"The news is good"
Translation:Habari ni nzuri
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The way I've been understanding it, "habari" means "news," and the literal translation, for example, of "Habari za leo" is "News of the day." But because it's a greeting in Swahili, the closest natural English translation that gets the correct meaning across is "How is the day?" I learned this by paying attention to the comment sections as I go through the lessons.
Duolingo teaches that Habari is "how are you?" without mentioning it's literal meaning. Then the same word is used to mean news. When you're told it's one thing and then it's used in a way that is seemingly totally unrelated people get confused.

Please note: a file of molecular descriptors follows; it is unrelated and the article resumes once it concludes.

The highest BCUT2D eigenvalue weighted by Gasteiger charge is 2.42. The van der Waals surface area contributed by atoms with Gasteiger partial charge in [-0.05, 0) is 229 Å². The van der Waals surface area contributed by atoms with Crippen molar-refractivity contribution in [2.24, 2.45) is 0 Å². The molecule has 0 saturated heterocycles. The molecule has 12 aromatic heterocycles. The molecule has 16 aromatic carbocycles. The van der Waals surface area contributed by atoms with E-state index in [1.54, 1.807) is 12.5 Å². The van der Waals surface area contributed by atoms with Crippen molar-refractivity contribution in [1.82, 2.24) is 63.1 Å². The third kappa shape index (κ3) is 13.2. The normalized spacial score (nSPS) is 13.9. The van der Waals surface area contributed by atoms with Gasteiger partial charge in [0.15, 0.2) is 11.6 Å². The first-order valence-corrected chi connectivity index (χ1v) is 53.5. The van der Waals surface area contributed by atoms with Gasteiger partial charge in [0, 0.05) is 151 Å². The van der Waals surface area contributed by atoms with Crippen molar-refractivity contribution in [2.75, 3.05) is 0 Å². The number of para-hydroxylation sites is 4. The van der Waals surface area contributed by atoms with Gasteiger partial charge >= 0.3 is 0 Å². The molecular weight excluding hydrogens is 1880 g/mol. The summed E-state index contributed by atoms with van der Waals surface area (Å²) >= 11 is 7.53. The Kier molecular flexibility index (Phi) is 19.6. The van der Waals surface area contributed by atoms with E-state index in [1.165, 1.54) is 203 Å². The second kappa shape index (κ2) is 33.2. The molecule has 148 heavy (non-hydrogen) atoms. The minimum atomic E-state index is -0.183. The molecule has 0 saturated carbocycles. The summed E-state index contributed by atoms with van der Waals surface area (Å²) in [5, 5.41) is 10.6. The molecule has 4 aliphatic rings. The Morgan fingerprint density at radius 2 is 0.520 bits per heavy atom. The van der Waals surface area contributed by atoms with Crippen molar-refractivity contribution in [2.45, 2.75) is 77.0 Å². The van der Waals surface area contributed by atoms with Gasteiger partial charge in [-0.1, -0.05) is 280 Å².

Of course, it's not totally unrelated but it seems so when learning by nothing other than having sentences thrown at you without explanation. It's why Duolingo isn't a full language learning resource by itself. It's good for practice, not so much for learning from scratch.
To be fair, the popular languages, and therefore more resources, have appropriate explanations in Duolingo. This is only my presumption based on the Spanish lessons here... And i feel Spanish doesnt even need much explanation for an English speaker (latin roots), compared to Swahili any way.
To quote a comment that helped me a bit: "The two words are just different conjugations of the adjectives -zuri and -ema [As in mwema/njema], when they are used to refer to words from different 'ngeli' (noun categories)."
I don't fully understand yet, but this was enough to get me going in the meantime Quote from here: https://hinative.com/en-US/questions/10632115